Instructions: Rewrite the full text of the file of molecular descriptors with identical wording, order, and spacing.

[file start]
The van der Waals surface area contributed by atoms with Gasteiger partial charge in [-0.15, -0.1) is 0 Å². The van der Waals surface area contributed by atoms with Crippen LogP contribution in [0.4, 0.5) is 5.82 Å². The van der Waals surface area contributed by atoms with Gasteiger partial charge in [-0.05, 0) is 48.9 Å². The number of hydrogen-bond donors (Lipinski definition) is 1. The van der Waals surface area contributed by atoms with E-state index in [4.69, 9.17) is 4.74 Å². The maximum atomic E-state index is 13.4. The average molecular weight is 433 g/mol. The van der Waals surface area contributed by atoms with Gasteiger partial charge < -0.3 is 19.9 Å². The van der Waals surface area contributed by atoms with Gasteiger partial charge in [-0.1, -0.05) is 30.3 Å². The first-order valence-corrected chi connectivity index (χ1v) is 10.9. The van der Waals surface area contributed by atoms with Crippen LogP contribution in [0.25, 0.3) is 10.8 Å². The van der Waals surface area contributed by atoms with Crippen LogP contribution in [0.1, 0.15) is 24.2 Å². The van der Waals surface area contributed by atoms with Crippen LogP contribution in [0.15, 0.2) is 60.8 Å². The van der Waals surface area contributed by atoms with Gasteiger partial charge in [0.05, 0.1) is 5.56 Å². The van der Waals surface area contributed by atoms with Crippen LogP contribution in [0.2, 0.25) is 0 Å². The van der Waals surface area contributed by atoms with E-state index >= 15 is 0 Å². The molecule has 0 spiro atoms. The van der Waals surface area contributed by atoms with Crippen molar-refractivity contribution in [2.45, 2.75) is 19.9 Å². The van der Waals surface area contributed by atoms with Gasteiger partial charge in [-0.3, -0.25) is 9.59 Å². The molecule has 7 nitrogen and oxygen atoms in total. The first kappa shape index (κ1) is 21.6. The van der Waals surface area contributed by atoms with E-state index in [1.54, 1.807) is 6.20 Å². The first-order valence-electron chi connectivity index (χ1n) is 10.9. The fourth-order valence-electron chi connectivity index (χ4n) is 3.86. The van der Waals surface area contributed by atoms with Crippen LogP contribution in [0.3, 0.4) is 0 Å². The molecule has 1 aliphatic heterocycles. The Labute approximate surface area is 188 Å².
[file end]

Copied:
The van der Waals surface area contributed by atoms with Gasteiger partial charge in [-0.15, -0.1) is 0 Å². The van der Waals surface area contributed by atoms with Crippen LogP contribution in [0.4, 0.5) is 5.82 Å². The van der Waals surface area contributed by atoms with Gasteiger partial charge in [-0.05, 0) is 48.9 Å². The number of hydrogen-bond donors (Lipinski definition) is 1. The van der Waals surface area contributed by atoms with E-state index in [4.69, 9.17) is 4.74 Å². The maximum atomic E-state index is 13.4. The average molecular weight is 433 g/mol. The van der Waals surface area contributed by atoms with Gasteiger partial charge < -0.3 is 19.9 Å². The van der Waals surface area contributed by atoms with Gasteiger partial charge in [-0.1, -0.05) is 30.3 Å². The first-order valence-corrected chi connectivity index (χ1v) is 10.9. The van der Waals surface area contributed by atoms with Crippen LogP contribution in [0.25, 0.3) is 10.8 Å². The van der Waals surface area contributed by atoms with Crippen LogP contribution in [0.1, 0.15) is 24.2 Å². The van der Waals surface area contributed by atoms with Crippen LogP contribution in [0.15, 0.2) is 60.8 Å². The van der Waals surface area contributed by atoms with Gasteiger partial charge in [0.05, 0.1) is 5.56 Å². The van der Waals surface area contributed by atoms with Crippen LogP contribution in [0.2, 0.25) is 0 Å². The van der Waals surface area contributed by atoms with E-state index >= 15 is 0 Å². The molecule has 0 spiro atoms. The van der Waals surface area contributed by atoms with Crippen molar-refractivity contribution in [2.45, 2.75) is 19.9 Å². The van der Waals surface area contributed by atoms with Gasteiger partial charge in [-0.3, -0.25) is 9.59 Å². The molecule has 7 nitrogen and oxygen atoms in total. The first kappa shape index (κ1) is 21.6. The van der Waals surface area contributed by atoms with E-state index in [1.54, 1.807) is 6.20 Å². The first-order valence-electron chi connectivity index (χ1n) is 10.9. The fourth-order valence-electron chi connectivity index (χ4n) is 3.86. The van der Waals surface area contributed by atoms with Crippen LogP contribution in [0.3, 0.4) is 0 Å². The molecule has 1 aliphatic heterocycles. The Labute approximate surface area is 188 Å².